Quick, Pick the most Important SDL Tridion Item!

The unofficial SDL Tridion fridge magnet kit is alive and well in the office.

I didn't take an updated picture. Not seen here are bucky ball magnets and an impossible-to-implement BluePrint design.
To quiz our project manager, I asked which part was first and most important. Some choices included:
  • Schemas
  • Components
  • Structure Groups
  • Folders
  • Publications

More on XPM Regions: Difference between Insert and Drag-and-drop

SDL Tridion's inline editing interface, or Experience Manager (XPM), lets authors update content in a way familiar to any post-Web 2.0 user: in context.

Rather than focusing on organizing content like the Content Manager Explorer, XPM lets you quickly set up pages and content in the context of your site.
Tangent: typical Web users and especially digital natives may take in context editing for granted, but consider the fact that this works even when applied to sites never designed to be editable. It could be a plain HTML site, powered by data feeds, or a typical .NET or Java setup. But I digress, today I want to explain a powerful, but likely overlooked XPM feature: regions.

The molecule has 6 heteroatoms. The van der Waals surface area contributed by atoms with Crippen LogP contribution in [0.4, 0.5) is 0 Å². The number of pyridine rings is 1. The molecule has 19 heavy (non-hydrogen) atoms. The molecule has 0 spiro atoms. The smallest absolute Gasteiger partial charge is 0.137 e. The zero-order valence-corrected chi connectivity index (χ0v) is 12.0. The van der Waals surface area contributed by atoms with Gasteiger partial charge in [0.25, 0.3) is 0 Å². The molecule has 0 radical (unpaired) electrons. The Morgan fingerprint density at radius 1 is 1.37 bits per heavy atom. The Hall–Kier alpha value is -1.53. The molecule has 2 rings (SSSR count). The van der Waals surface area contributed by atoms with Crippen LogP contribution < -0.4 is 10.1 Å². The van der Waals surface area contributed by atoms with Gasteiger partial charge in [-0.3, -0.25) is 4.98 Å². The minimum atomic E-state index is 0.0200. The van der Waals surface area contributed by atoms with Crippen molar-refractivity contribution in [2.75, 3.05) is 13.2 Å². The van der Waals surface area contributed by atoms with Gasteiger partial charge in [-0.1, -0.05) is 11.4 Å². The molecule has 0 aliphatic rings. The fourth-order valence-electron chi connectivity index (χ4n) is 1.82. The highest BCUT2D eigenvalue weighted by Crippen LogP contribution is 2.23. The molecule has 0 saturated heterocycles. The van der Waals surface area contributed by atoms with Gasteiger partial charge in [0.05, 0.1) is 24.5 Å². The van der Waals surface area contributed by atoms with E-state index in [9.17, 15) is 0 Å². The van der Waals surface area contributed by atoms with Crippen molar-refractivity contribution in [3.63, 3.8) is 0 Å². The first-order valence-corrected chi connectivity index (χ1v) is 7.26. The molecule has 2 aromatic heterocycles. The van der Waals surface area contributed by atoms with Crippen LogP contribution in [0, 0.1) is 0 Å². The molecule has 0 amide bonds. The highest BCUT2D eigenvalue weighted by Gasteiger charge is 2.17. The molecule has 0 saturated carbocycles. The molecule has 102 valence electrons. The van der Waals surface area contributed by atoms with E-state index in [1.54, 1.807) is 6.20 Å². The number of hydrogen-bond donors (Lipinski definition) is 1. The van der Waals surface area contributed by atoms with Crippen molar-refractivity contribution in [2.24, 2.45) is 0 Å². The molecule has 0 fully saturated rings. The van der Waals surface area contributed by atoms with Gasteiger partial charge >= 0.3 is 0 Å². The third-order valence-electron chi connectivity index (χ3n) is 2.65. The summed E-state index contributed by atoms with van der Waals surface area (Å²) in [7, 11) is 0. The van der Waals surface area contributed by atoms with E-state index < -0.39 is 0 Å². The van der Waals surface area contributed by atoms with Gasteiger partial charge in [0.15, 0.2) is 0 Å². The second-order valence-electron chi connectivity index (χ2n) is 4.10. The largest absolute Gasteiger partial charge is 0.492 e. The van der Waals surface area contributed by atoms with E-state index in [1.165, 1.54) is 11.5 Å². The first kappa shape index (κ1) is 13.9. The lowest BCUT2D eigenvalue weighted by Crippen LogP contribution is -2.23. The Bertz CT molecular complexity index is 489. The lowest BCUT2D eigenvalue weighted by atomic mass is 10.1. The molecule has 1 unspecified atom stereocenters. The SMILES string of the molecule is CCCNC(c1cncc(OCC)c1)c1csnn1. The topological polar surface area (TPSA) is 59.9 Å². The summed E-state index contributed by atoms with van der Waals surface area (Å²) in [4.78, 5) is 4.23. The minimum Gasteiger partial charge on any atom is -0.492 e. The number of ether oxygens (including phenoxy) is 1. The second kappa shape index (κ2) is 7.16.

Regions let us control what valid component presentations (schema and component template) and their quantities are allowed in certain parts of a Tridion-managed page.

Example from SDL Live Content (requires login):

<!-- language: lang-xhtml-->

    <!-- Start Region: {
      title: "My Region",
      allowedComponentTypes: [
          schema: "tcm:2-26-8",
          template: "tcm:2-32-32"
          schema: "tcm:2-27-8",
          template: "tcm:2-32-32"
      minOccurs: 1,
      maxOccurs: 5

Authors interact with pages and regions in two was: drag and drop or with the Insert button.

Use These Automation Options Sparingly

A published piece of content may include a mix of author-managed text and images along with automated values such as Content Management System (CMS) author, published date, or last updated date.

There are some automation options that I've seen implemented well (and easily with SDL Tridion, btw), but don't reflect the actual long-term business or visitor requirements.

  • Original author. Relevant because we want to automate adding the author to a given piece of content. Organizations also want audit, track, and blame, I mean credit who created what.
  • Original publish date. Relevant because we don't want authors to have to manually add this value.
  • Last updated date. Relevant because we want to know if content has been updated.

These are all great requirements, but don't rely on just your CMS's automated values for these.

  • Original author may not match the editor that enters the content. Typical scenarios include a a centralized team of authors creating and managing content. Your subject matter expert might want to review that blog post or their upcoming article, but they might not actually enter it into the system (or might not be the author that starts the article).